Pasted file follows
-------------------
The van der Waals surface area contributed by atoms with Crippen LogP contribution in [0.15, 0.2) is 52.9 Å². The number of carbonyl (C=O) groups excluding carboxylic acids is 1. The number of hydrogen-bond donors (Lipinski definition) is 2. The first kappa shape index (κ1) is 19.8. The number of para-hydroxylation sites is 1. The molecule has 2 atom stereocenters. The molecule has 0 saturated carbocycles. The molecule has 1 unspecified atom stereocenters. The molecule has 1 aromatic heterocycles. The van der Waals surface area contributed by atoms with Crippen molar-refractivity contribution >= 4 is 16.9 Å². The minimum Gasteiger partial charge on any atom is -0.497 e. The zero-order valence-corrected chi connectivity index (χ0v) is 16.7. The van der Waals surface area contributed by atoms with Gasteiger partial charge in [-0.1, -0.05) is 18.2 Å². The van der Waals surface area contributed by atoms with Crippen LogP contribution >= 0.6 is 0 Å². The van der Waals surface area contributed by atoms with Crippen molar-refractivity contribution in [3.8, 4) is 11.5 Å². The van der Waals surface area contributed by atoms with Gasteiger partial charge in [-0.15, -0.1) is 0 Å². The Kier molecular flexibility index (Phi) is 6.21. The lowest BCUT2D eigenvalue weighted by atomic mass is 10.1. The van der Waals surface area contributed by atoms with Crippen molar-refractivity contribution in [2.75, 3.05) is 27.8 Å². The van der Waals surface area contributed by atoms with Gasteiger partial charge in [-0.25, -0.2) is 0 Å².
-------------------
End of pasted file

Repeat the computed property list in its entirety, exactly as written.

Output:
The van der Waals surface area contributed by atoms with Crippen LogP contribution in [0.15, 0.2) is 52.9 Å². The number of carbonyl (C=O) groups excluding carboxylic acids is 1. The number of hydrogen-bond donors (Lipinski definition) is 2. The first kappa shape index (κ1) is 19.8. The number of para-hydroxylation sites is 1. The molecule has 2 atom stereocenters. The molecule has 0 saturated carbocycles. The molecule has 1 unspecified atom stereocenters. The molecule has 1 aromatic heterocycles. The van der Waals surface area contributed by atoms with Crippen molar-refractivity contribution >= 4 is 16.9 Å². The minimum Gasteiger partial charge on any atom is -0.497 e. The zero-order valence-corrected chi connectivity index (χ0v) is 16.7. The van der Waals surface area contributed by atoms with Gasteiger partial charge in [-0.1, -0.05) is 18.2 Å². The van der Waals surface area contributed by atoms with Crippen LogP contribution >= 0.6 is 0 Å². The van der Waals surface area contributed by atoms with Crippen molar-refractivity contribution in [3.8, 4) is 11.5 Å². The van der Waals surface area contributed by atoms with Gasteiger partial charge in [-0.15, -0.1) is 0 Å². The Kier molecular flexibility index (Phi) is 6.21. The lowest BCUT2D eigenvalue weighted by atomic mass is 10.1. The van der Waals surface area contributed by atoms with Crippen molar-refractivity contribution in [2.75, 3.05) is 27.8 Å². The van der Waals surface area contributed by atoms with Gasteiger partial charge in [-0.25, -0.2) is 0 Å².